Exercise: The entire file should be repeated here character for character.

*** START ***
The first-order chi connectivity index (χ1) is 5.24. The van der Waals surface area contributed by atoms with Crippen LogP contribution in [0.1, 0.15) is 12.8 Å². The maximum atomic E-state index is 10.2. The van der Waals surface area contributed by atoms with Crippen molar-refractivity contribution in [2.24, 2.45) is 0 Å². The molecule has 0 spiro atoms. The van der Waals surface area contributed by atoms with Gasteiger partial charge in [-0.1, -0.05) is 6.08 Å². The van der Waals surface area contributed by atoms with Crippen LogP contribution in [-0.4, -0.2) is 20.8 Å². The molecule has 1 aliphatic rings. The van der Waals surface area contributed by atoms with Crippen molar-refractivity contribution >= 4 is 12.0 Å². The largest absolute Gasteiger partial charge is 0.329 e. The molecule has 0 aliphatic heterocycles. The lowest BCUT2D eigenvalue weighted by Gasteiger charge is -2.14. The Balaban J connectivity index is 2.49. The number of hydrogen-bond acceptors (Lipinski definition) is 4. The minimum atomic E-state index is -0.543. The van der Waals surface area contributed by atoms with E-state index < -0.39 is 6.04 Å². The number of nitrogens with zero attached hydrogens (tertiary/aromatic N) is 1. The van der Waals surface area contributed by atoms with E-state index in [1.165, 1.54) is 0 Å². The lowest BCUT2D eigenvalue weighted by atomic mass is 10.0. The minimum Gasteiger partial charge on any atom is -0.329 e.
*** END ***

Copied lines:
The first-order chi connectivity index (χ1) is 5.24. The van der Waals surface area contributed by atoms with Crippen LogP contribution in [0.1, 0.15) is 12.8 Å². The maximum atomic E-state index is 10.2. The van der Waals surface area contributed by atoms with Crippen molar-refractivity contribution in [2.24, 2.45) is 0 Å². The molecule has 0 spiro atoms. The van der Waals surface area contributed by atoms with Gasteiger partial charge in [-0.1, -0.05) is 6.08 Å². The van der Waals surface area contributed by atoms with Crippen LogP contribution in [-0.4, -0.2) is 20.8 Å². The molecule has 1 aliphatic rings. The van der Waals surface area contributed by atoms with Crippen molar-refractivity contribution >= 4 is 12.0 Å². The largest absolute Gasteiger partial charge is 0.329 e. The molecule has 0 aliphatic heterocycles. The lowest BCUT2D eigenvalue weighted by Gasteiger charge is -2.14. The Balaban J connectivity index is 2.49. The number of hydrogen-bond acceptors (Lipinski definition) is 4. The minimum atomic E-state index is -0.543. The van der Waals surface area contributed by atoms with E-state index < -0.39 is 6.04 Å². The number of nitrogens with zero attached hydrogens (tertiary/aromatic N) is 1. The van der Waals surface area contributed by atoms with E-state index in [1.165, 1.54) is 0 Å². The lowest BCUT2D eigenvalue weighted by atomic mass is 10.0. The minimum Gasteiger partial charge on any atom is -0.329 e.